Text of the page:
A fairly common solution presented to men having to make decisions is to just “be a man” about them. Are you sad? Be a man, just stop it and go drink whiskey and punch things until feelings are but a thing of the past. Need to clean up your place? Be a man, sit in your filth and let it accumulate until it gets to Hoarders levels or until someone of a lesser station can come clean it for you. Caught a disease from all that muck and mess? Tough it out until it goes away.
The common problem with these solutions is that they’re pretty much about ignoring things. People will most often tell others to “man up” or to “be a man” about things involving feeling feelings but there are plenty of other areas that have ended up being equated with masculinity with really no basis. At least, whatever basis once existed is now outdated and was probably dumb in the first place anyway.
It is now 2013, and there are plenty of things you no longer need to “be a man” about.
I don’t know when manliness became equated with being a slob, but it has never made sense to me. I was raised to pick up after myself just because it’s kind of d!@#-ish to leave other people to do it for you, and if no one does it at all, a mouse eats your shredded coconut and poops in your pantry.
I was at my parents’ place a couple of weeks ago where everything was clean and windows were open and I didn’t have dust on my feet from walking around barefoot. It was amazing. Their toilets were lily white and I used Charmin. Also, it didn’t smell like sweaty clothes that have been sitting on the floor for a month and farts. My place is not nearly that clean.
Some people deem cleaning to be “a woman’s task,” which is super insulting. I used to have roommates who would call me “mom” for the cleaning I did, which barely touched the chores my parents had me do that kept our place happy and sanitary and seriously smelling freaking amazing.
Here’s the thing: being a man and letting everything get super dirty and fart-smelling are not the same thing. Cleaning up doesn’t magic away your genitals or testosterone, and it helps a whole lot. You’ll feel better for really not even doing that much work.
Going to the doctor
Now we here at the Man Cave don’t want to advocate for hypochondria. If you have a stomachache, you probably don’t need to go to the doctor. But even if you’re feeling fine, better than ever, or like you could fight eighteen bears at once, physicals are a good thing to have done. Also if you feel like you could fight eighteen bears you probably just took a lot of cocaine and you should cut that out.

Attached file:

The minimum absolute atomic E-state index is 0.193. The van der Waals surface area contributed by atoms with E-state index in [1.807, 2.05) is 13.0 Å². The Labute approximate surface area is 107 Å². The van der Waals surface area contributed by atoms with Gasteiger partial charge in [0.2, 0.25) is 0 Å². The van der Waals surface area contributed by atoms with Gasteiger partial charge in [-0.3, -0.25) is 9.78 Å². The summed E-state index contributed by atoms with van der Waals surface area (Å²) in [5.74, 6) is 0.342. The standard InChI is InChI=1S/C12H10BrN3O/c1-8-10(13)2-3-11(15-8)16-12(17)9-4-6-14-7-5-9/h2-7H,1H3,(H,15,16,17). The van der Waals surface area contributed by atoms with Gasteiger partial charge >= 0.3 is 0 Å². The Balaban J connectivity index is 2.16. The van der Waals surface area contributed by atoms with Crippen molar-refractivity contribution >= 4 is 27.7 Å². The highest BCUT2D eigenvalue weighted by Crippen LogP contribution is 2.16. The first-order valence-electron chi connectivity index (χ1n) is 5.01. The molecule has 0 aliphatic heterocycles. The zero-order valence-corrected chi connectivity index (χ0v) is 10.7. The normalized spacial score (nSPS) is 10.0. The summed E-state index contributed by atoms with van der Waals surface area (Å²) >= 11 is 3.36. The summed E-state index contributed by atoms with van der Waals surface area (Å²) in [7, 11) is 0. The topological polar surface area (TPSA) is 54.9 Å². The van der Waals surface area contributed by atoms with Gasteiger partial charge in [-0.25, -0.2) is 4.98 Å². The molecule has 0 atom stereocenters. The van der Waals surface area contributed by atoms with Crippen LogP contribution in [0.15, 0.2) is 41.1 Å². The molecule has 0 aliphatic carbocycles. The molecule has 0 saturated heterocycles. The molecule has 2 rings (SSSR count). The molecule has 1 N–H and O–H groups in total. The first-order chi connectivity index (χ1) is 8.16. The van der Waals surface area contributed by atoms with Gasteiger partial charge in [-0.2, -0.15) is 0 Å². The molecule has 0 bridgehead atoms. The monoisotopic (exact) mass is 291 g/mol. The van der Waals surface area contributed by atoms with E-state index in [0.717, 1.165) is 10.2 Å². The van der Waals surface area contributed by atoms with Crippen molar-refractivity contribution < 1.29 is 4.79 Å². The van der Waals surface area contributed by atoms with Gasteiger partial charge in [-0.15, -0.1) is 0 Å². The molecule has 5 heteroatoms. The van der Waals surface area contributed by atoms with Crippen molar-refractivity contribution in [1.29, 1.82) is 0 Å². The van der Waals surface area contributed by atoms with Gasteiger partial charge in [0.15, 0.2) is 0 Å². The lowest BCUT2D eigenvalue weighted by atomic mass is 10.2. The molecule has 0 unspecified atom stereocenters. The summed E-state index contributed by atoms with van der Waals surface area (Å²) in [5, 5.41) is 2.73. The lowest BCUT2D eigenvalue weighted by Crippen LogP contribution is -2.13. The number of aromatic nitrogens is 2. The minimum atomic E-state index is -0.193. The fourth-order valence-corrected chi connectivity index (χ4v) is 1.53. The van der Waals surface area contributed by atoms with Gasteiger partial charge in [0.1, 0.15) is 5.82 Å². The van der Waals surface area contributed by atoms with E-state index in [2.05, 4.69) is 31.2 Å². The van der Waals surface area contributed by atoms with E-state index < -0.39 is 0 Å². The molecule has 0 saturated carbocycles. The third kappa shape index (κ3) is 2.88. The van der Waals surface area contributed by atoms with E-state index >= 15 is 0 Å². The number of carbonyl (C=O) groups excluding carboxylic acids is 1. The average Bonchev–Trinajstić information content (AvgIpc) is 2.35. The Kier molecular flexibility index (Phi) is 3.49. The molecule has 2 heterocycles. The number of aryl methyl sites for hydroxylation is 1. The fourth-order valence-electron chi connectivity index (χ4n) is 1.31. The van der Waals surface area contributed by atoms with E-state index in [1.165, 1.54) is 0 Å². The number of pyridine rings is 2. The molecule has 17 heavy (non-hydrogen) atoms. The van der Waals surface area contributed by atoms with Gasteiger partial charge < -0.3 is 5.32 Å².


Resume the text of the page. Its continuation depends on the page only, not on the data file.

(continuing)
Preventative care is a fantastic thing, and one that men apparently tend to avoid. We’re brought up believing that we need to be big, strong men who only go to the doctor for help when we can’t even move. You don’t need to go to the doctor for everything. If it looks, walks and quacks like a cold it’s probably a cold and you can just go get some Sudafed, but every now and then you should still go in and just get a physical so you can get things done like screenings for high cholesterol or blood pressure. Even things like diabetes or cancer can be detected early with some non-invasive procedures that won’t take too long.
What is unfortunate is that later on in life we’ll have to get some, ah…totally invasive procedures done for the sake of our health. I won’t say exactly what that involves, but it definitely includes your butt and your doctor’s finger. But the occasional doctor finger in your butt is at least a little better than butt cancer or other prostate issues. To put it bluntly, it’s really hard to continue being men when we’re dead.
This one probably sees the most of the “be a man” non-solution, and it’s the most insulting. The implication is that having or at least displaying your feelings somehow makes you less of a man, and if you’re unfortunate enough to be afflicted with depression, this idea gets thrown at you way more.
Real people have real feelings, and sometimes that means grief or sadness. Telling someone to “be a man” about them and essentially ignore them is very Don Draper, and things don’t exactly work out for that dude. He’s not very happy.
If you’re sad about something, that is very natural and okay. Being a man doesn’t help, you kind of already are one. Unless you who are reading this right now are a woman. Then hello, pretty lady!
The thing is, Don runs from all of his badness. He tries to smother everything he feels bad about with more stimuli, and it only results in making things worse for him. He ruins relationships with his family and friends and just keeps digging the hole for things to get even worse. He tries to “be a man” about them. He goes to work and is really good at it, then he goes and has sex with some hot girl but it never makes him feel any better and usually only makes him feel worse.
His lack of honesty with himself and others is what keeps creating these bad situations for Don and what adds to his downward spiral. Now I’m not suggesting a good cry every now and then would fix him, but the mark of a true man or any human being really is to face and acknowledge your feelings rather than running away from them. If that feeling is a good cry, then turn on the first 10 minutes of Up and let it go.
Patrick is a writer and comedian living in Chicago and isn’t the greatest follower of his own advice, but he wants you and your butts to have long and healthy lives. You can check out his silly doodles at his Tumblr. You can also give him some new followers on Twitter @fatfraud. Or don’t. It’s entirely up to you.
Man Cave Daily has questioned the current norms of what makes a man before, with Steve Stevenson’s Six Things That Make You A Man. We also looked out for your health with Luis Prada’s Why Obesity Is Going to Kill Us All.